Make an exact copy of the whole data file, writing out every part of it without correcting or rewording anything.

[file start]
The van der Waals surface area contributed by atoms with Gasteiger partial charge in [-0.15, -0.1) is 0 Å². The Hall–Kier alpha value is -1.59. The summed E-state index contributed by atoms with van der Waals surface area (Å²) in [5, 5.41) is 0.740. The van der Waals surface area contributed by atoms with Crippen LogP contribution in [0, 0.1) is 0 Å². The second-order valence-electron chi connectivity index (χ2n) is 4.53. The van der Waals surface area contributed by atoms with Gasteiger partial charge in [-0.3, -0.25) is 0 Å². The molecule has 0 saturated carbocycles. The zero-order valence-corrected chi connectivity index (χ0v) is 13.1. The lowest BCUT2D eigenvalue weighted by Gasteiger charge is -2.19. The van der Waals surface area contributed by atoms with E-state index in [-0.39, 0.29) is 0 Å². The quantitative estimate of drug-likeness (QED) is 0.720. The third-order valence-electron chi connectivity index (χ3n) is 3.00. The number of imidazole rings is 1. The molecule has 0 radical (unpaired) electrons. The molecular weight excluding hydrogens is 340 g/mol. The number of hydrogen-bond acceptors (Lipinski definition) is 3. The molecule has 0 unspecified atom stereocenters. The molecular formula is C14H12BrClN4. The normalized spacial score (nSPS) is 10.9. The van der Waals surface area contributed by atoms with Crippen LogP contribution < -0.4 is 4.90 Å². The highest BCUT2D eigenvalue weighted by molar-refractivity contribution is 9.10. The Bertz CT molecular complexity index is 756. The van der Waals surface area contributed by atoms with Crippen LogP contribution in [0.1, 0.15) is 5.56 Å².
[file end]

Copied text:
The van der Waals surface area contributed by atoms with Gasteiger partial charge in [-0.15, -0.1) is 0 Å². The Hall–Kier alpha value is -1.59. The summed E-state index contributed by atoms with van der Waals surface area (Å²) in [5, 5.41) is 0.740. The van der Waals surface area contributed by atoms with Crippen LogP contribution in [0, 0.1) is 0 Å². The second-order valence-electron chi connectivity index (χ2n) is 4.53. The van der Waals surface area contributed by atoms with Gasteiger partial charge in [-0.3, -0.25) is 0 Å². The molecule has 0 saturated carbocycles. The zero-order valence-corrected chi connectivity index (χ0v) is 13.1. The lowest BCUT2D eigenvalue weighted by Gasteiger charge is -2.19. The van der Waals surface area contributed by atoms with E-state index in [-0.39, 0.29) is 0 Å². The quantitative estimate of drug-likeness (QED) is 0.720. The third-order valence-electron chi connectivity index (χ3n) is 3.00. The number of imidazole rings is 1. The molecule has 0 radical (unpaired) electrons. The molecular weight excluding hydrogens is 340 g/mol. The number of hydrogen-bond acceptors (Lipinski definition) is 3. The molecule has 0 unspecified atom stereocenters. The molecular formula is C14H12BrClN4. The normalized spacial score (nSPS) is 10.9. The van der Waals surface area contributed by atoms with Crippen LogP contribution < -0.4 is 4.90 Å². The highest BCUT2D eigenvalue weighted by molar-refractivity contribution is 9.10. The Bertz CT molecular complexity index is 756. The van der Waals surface area contributed by atoms with Crippen LogP contribution in [0.1, 0.15) is 5.56 Å².